Vice Does Least Vice-y Thing Ever, Removes Author Suicide Fashion Spread, Apologizes


Vice Does Least Vice-y Thing Ever, Removes Author Suicide Fashion Spread, Apologizes


In quick succession Vice has just done both the most and least stereotypically Vice-y things ever. First up they published a fashion editorial as part of their Fiction issue that depicted a series of famous women authors at the moment of their suicides, including  Sylvia Plath, Virginia Woolf, and others. Edgy stuff, to be sure, but nothing too out of the ordinary for the controversial brand (who I’ve written for, and have long-admired, I should point out). But then, following an overwhelming backlash online, they pulled their most shocking move yet: they took it down and apologized, releasing the following statement today:

“Last Words” is a fashion spread featuring models reenacting the suicides of female authors who tragically ended their own lives. It is part of our 2013 Fiction Issue, one that is entirely dedicated to female writers, photographers, illustrators, painters, and other contributors.

The fashion spreads in VICE Magazine are always unconventional and approached with an art editorial point-of-view rather than a typical fashion photo-editorial one. Our main goal is to create artful images, with the fashion message following, rather than leading.

“Last Words” was created in this tradition and focused on the demise of a set of writers whose lives we very much wish weren’t cut tragically short, especially at their own hands. We will no longer display “Last Words” on our website and apologize to anyone who was hurt or offended.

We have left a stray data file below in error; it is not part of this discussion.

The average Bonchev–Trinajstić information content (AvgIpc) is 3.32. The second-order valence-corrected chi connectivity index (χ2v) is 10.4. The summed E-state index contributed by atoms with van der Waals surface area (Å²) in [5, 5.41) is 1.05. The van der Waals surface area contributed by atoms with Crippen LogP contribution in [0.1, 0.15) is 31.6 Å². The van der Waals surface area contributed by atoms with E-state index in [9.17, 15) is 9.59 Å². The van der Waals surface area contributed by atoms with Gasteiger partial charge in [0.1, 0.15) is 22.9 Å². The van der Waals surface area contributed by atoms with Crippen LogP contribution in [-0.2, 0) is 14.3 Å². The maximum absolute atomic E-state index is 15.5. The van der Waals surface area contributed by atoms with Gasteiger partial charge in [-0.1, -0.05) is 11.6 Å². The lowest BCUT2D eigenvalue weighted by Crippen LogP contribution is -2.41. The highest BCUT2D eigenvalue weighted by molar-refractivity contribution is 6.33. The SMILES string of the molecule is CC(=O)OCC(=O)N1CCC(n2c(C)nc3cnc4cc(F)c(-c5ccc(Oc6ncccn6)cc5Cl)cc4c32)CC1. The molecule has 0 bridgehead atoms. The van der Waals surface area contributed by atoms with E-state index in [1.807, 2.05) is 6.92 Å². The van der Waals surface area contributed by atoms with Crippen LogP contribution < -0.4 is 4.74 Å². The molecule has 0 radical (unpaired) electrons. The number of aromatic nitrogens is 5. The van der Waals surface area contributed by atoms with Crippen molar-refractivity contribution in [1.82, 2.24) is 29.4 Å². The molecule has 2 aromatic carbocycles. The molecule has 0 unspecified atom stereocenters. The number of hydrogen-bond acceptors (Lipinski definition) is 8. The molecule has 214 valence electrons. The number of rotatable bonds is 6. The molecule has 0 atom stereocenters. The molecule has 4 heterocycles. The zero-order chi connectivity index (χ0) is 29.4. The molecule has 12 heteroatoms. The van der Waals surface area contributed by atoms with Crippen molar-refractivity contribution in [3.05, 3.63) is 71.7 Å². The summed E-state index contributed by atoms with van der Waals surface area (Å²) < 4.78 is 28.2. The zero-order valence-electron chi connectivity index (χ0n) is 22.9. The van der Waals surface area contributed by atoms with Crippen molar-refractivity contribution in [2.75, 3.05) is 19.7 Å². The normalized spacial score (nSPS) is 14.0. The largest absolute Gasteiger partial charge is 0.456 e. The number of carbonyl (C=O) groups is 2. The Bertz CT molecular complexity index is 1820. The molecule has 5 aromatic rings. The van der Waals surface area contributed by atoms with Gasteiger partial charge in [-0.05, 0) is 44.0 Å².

Offending people is essentially Vice‘s raison d’etre. I’m frankly more offended that they bowed to the pressure from concern trolls than I was by the original editorial itself. As Jezebel chided:

Another example of Vice‘s subtle wit? The spread is called “Last Words.” Making light of suicide and underlying mental health problems — or treating those topics as an opportunity to establish your so-edgy-it’s-Viacom-and-HBO-affiliated magazine’s continued capacity to épater le bourgeois — is sick, sick stuff.

And while time doesn’t necessarily lessen the grief of suicide, it’s perhaps especially distressing that some of the people Vice depicts died very recently — Chang in just 2004 — leaving still-living loved ones behind. These weren’t fictional characters; these were real women, who lived and struggled and died, and to treat their lowest moments as fodder for a silly fashion spread is shameful and sad.

Sick, sick stuff indeed, all of which you can only now see at sites like Jezebel—who are, again, offended by these images—or in our spread above, because suicide is sexy and we obviously want to condone it.

Not sure I want to live in a media climate where Vice, or The Onion for that matter, have to apologize and retract something for being offensive. I’m going to kill myself.

To learn more about the authors depicted check out some of their best works.

Dorothy Parker’s Enough Rope.

Iris Chang’s The Rape Of Nanking: The Forgotten Holocaust Of World War II.

Charlotte Perkins Gilman’s The Yellow Wallpaper.

Sylvia Plath’s The Bell Jar.

Virginia Woolf’s The Waves.

Elise Cowen’s Poems and Fragments (forthcoming).

Sanmao’s The Stories of the Sahara.

Photos and styling by  Annette Lamothe-Ramos and Annabel Mehran.